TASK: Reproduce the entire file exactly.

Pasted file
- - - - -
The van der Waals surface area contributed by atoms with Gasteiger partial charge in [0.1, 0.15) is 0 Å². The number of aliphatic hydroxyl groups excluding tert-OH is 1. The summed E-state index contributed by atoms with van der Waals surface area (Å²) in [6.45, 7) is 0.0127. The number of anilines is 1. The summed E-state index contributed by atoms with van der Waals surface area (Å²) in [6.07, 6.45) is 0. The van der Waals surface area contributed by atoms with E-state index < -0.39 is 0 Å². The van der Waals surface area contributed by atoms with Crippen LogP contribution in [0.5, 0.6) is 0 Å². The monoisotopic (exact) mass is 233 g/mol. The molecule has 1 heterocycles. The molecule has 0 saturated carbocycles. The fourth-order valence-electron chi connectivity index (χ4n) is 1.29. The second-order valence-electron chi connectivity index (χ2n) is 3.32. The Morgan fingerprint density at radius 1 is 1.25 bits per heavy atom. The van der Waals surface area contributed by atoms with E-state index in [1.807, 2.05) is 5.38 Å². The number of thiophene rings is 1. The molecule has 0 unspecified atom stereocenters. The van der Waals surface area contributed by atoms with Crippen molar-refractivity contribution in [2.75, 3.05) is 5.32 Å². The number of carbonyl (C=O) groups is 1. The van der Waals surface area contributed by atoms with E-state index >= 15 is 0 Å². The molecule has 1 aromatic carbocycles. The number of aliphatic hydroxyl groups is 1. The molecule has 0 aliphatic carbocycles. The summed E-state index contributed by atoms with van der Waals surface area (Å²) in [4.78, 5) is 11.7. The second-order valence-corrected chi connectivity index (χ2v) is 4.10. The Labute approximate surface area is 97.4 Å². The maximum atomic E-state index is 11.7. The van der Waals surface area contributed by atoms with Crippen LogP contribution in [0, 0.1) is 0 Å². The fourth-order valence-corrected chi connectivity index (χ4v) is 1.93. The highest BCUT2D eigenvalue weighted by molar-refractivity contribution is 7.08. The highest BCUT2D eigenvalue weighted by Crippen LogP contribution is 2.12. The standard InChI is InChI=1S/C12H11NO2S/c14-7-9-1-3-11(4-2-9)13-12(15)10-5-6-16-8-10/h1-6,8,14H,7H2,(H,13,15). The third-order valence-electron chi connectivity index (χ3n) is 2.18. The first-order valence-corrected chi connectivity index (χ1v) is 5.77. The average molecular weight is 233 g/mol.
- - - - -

The van der Waals surface area contributed by atoms with Gasteiger partial charge in [0.1, 0.15) is 0 Å². The number of aliphatic hydroxyl groups excluding tert-OH is 1. The summed E-state index contributed by atoms with van der Waals surface area (Å²) in [6.45, 7) is 0.0127. The number of anilines is 1. The summed E-state index contributed by atoms with van der Waals surface area (Å²) in [6.07, 6.45) is 0. The van der Waals surface area contributed by atoms with E-state index < -0.39 is 0 Å². The van der Waals surface area contributed by atoms with Crippen LogP contribution in [0.5, 0.6) is 0 Å². The monoisotopic (exact) mass is 233 g/mol. The molecule has 1 heterocycles. The molecule has 0 saturated carbocycles. The fourth-order valence-electron chi connectivity index (χ4n) is 1.29. The second-order valence-electron chi connectivity index (χ2n) is 3.32. The Morgan fingerprint density at radius 1 is 1.25 bits per heavy atom. The van der Waals surface area contributed by atoms with E-state index in [1.807, 2.05) is 5.38 Å². The number of thiophene rings is 1. The molecule has 0 unspecified atom stereocenters. The van der Waals surface area contributed by atoms with Crippen molar-refractivity contribution in [2.75, 3.05) is 5.32 Å². The number of carbonyl (C=O) groups is 1. The van der Waals surface area contributed by atoms with E-state index >= 15 is 0 Å². The molecule has 1 aromatic carbocycles. The number of aliphatic hydroxyl groups is 1. The molecule has 0 aliphatic carbocycles. The summed E-state index contributed by atoms with van der Waals surface area (Å²) in [4.78, 5) is 11.7. The second-order valence-corrected chi connectivity index (χ2v) is 4.10. The Labute approximate surface area is 97.4 Å². The maximum atomic E-state index is 11.7. The van der Waals surface area contributed by atoms with Crippen LogP contribution in [0, 0.1) is 0 Å². The fourth-order valence-corrected chi connectivity index (χ4v) is 1.93. The highest BCUT2D eigenvalue weighted by molar-refractivity contribution is 7.08. The highest BCUT2D eigenvalue weighted by Crippen LogP contribution is 2.12. The standard InChI is InChI=1S/C12H11NO2S/c14-7-9-1-3-11(4-2-9)13-12(15)10-5-6-16-8-10/h1-6,8,14H,7H2,(H,13,15). The third-order valence-electron chi connectivity index (χ3n) is 2.18. The first-order valence-corrected chi connectivity index (χ1v) is 5.77. The average molecular weight is 233 g/mol.